Bloomberg News

Mozambican Military Ready to Respond to Renamo Attacks

April 08, 2013

Mozambican President Armando Guebuza

Mozambican President Armando Guebuza said "the government is always open to talks to preserve peace and stability in Mozambique." Photographer: Stephane de Sakutin/AFP via Getty Images

Mozambique’s armed forces are ready to respond to a series of attacks by militia sympathetic to the country’s main opposition party, the head of the country’s armed forces said.

Three people were killed in an attack on a bus in the central province of Sofala on April 6 while four members of Mozambique’s special police force and a militiaman loyal to the Mozambican National Resistance, or Renamo, died in clashes in the same area on April 4, according to the government.

“We are ready waiting for the head of state to respond to Renamo’s initiative,” Paulino Macaringue, chief of the armed forces, told reporters after a Womens’ Day ceremony in Maputo, the capital, yesterday.

Renamo, formerly backed by South Africa’s apartheid government, fought a 15-year civil war against the ruling Front for the Liberation of Mozambique, or Frelimo, that ended in 1992 with a peace agreement brokered by church groups. The party last year said it could resume conflict and complained that elections in 2009, won by Frelimo, were unfair.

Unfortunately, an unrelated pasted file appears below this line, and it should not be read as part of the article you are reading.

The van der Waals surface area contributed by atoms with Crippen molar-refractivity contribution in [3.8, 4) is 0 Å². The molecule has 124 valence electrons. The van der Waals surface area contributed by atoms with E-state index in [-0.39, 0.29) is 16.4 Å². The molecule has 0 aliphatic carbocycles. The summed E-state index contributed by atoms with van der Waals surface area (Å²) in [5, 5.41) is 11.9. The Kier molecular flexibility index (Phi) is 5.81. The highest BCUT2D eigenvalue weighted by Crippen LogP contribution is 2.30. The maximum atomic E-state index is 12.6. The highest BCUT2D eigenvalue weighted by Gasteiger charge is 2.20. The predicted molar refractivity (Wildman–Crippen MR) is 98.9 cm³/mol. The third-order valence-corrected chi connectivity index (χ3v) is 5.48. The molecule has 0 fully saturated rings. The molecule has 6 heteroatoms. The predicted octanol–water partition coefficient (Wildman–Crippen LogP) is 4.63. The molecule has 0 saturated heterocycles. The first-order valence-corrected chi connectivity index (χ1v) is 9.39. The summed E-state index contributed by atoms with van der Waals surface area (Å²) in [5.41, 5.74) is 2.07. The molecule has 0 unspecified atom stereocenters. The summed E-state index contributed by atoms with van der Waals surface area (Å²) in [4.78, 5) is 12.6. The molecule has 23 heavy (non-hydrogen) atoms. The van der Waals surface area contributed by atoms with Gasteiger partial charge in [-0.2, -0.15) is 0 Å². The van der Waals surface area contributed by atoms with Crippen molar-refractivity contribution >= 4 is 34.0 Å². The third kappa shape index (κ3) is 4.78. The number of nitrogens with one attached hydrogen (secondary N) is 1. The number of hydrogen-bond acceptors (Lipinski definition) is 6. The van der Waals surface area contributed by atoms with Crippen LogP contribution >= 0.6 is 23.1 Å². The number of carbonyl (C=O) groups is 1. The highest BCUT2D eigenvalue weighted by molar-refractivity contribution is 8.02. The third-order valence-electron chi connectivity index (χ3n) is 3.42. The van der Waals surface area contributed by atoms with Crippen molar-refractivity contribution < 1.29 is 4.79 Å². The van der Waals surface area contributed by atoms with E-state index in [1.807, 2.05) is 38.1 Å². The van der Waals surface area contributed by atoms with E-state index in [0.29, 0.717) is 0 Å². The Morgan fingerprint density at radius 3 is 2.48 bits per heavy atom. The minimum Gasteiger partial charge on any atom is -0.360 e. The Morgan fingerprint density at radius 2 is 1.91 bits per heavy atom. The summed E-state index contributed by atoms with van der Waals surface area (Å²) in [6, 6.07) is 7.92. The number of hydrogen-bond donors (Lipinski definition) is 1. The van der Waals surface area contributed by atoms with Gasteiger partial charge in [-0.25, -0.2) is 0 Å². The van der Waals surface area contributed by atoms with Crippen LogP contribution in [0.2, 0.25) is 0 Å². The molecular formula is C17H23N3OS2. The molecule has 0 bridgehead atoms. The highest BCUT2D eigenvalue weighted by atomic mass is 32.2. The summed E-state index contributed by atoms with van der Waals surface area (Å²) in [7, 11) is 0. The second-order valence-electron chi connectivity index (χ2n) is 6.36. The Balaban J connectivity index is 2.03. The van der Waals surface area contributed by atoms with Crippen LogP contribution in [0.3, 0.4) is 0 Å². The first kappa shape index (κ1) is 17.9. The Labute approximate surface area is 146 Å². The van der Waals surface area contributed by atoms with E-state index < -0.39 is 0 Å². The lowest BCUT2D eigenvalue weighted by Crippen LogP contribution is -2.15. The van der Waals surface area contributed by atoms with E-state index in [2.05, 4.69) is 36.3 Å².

The fighting last week occurred in the district of Muxungwe after Renamo militiamen attacked members of the Rapid Intervention Force, the police said in a statement. Renamo said it was retaliating for a police raid on its office the day before.

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“We want to inform the national and international community that we are tired of being oppressed by the Frelimo government and will retaliate for each attack with all our power,” Renamo Secretary-General Ussufo Momade told reporters in Maputo last week.

Cape Town-based Intercape, a long-haul bus service, said one of its coaches was attacked by armed men near Beira on April 6. Two passengers were injured and there were no fatalities, it said in an e-mailed statement. The daily service from Beira to Maputo has been suspended, it said.

President Armando Guebuza called yesterday for talks with Renamo.

“Renamo must stop their attacks and come to dialog,” Guebuza said. “The government is always open to talks to preserve the peace and stability in Mozambique.”

Public transport operators have ceased traveling at night in some parts of Mozambique.

Mozambique is the site of an aluminum smelter operated by BHP Billiton Ltd. (BHP) while Rio Tinto Group (RIO) and Vale SA (VALE5) have coal operations in the country. Anadarko Petroleum Corp. (APC:US) and Eni SpA (ENI) have discovered natural gas off its coast while Sasol Ltd. operates a gas field.

“We are monitoring the situation closely as the priority is the safety of our employees,” Johannesburg-Sasol said in an e-mailed response to questions.

To contact the reporter on this story: William Felimao in Maputo at wfelimao@bloomberg.net

To contact the editor responsible for this story: Antony Sguazzin at asguazzin@bloomberg.net


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